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Solution hybrid selection capture for the recovery of functional full-length eukaryotic cDNAs from complex environmental samples.

Bragalini C, Ribière C, Parisot N, Vallon L, Prudent E, Peyretaillade E, Girlanda M, Peyret P, Marmeisse R, Luis P - DNA Res. (2014)

Bottom Line: After two successive rounds of capture, >90% of the resulting cDNAs were GH11 sequences, of which 70% (38 among 53 sequenced genes) were full length.Sequencing of polymerase chain reaction-amplified GH11 gene fragments from the captured sequences highlighted hundreds of phylogenetically diverse sequences that were not yet described, in public databases.This protocol offers the possibility of performing exhaustive exploration of eukaryotic gene families within microbial communities thriving in any type of environment.

View Article: PubMed Central - PubMed

Affiliation: Department of Life Sciences and Systems Biology, University of Turin, viale Mattioli 25, Turin 10125, Italy Ecologie Microbienne, UMR CNRS 5557, USC INRA 1364, Université de Lyon, Université Lyon 1, Villeurbanne 69622, France.

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Selectivity of the SHS capture. (A) Rank-abundance distribution of the most abundant GH11 nucleotide sequence clusters identified before (H0), or after one (H1) or two (H2) cycles of hybridization on the PUE cDNAs. Only clusters encompassing 80% of the sequences in the H0, H1 or H2 samples are shown. ‘C’ or ‘Y’ letters above bars indicate sequences obtained by random sequencing of plasmid inserts or which could be functionally expressed in yeast, respectively. (B) Venn diagram showing the number of unique or shared GH11 sequence clusters, before (H0), or after one (H1) or two (H2) cycles of hybridization on the PUE cDNAs. As in (A), only the most abundant clusters, encompassing 90% of the sequences, were used for the calculation. GH11 PCR sequences were clustered using a nucleotide sequence identity threshold of 95%. Similar Venn diagrams for the BRH, BRE and BEW samples are illustrated in Supplementary Fig. S5.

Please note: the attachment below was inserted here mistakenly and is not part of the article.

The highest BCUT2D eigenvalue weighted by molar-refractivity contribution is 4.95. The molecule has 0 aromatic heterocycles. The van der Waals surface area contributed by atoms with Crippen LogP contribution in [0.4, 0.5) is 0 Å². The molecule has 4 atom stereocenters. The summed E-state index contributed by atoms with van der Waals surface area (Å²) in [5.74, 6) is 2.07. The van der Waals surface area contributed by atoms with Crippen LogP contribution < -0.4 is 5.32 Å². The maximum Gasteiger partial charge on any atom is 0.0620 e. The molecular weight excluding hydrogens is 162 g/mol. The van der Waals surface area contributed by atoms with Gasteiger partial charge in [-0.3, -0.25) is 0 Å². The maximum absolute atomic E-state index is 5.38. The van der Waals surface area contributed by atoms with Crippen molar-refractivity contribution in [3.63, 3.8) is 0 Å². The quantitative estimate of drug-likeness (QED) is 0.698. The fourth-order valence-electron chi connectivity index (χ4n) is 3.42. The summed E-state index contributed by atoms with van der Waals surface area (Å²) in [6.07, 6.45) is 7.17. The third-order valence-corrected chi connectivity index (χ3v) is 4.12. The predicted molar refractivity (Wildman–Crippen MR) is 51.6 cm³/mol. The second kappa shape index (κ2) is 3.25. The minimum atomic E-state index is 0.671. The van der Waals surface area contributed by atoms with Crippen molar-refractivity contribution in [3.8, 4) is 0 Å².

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DSU030F3: Selectivity of the SHS capture. (A) Rank-abundance distribution of the most abundant GH11 nucleotide sequence clusters identified before (H0), or after one (H1) or two (H2) cycles of hybridization on the PUE cDNAs. Only clusters encompassing 80% of the sequences in the H0, H1 or H2 samples are shown. ‘C’ or ‘Y’ letters above bars indicate sequences obtained by random sequencing of plasmid inserts or which could be functionally expressed in yeast, respectively. (B) Venn diagram showing the number of unique or shared GH11 sequence clusters, before (H0), or after one (H1) or two (H2) cycles of hybridization on the PUE cDNAs. As in (A), only the most abundant clusters, encompassing 90% of the sequences, were used for the calculation. GH11 PCR sequences were clustered using a nucleotide sequence identity threshold of 95%. Similar Venn diagrams for the BRH, BRE and BEW samples are illustrated in Supplementary Fig. S5.

Mentions: To evaluate the diversity of GH11 sequences at each step of the capture protocol, we performed a high-throughput Illumina MiSeq sequencing of GH11 amplicons obtained from all four cDNA samples, prior (H0) and after one (H1) or two (H2) cycles of SHS capture. Paired-end sequence reads were assembled to reconstitute the ca. 281-bp-long amplicons. Altogether, the total data set contained 334,161 full-length amplicon sequences that were clustered at a 95% nucleotide sequence identity threshold to produce a total number of 1,458 clusters, of which 1,001 (69%) were singletons (data summarized in Table 2 for each sample). Each of the 12 sequence data sets (4 cDNA samples × the 3 steps of the SHS) was characterized by few dominant clusters encompassing most of the sequences and a large number of clusters each containing a few, or even a single, sequences (illustrated in Fig. 3A for the PUE sample). None of the sequences obtained were identical to sequences deposited in databases. Only 17 of the sequence clusters, of which 14 exclusively from the BEW site, were >90% identical (maximum value of 97.5%) at the nucleotide level over their entire length to GH11 genes from either the Basidiomycota Tulasnella calospora or the Ascomycota Nectria haematococca and Pyrenophora teres.Table 2.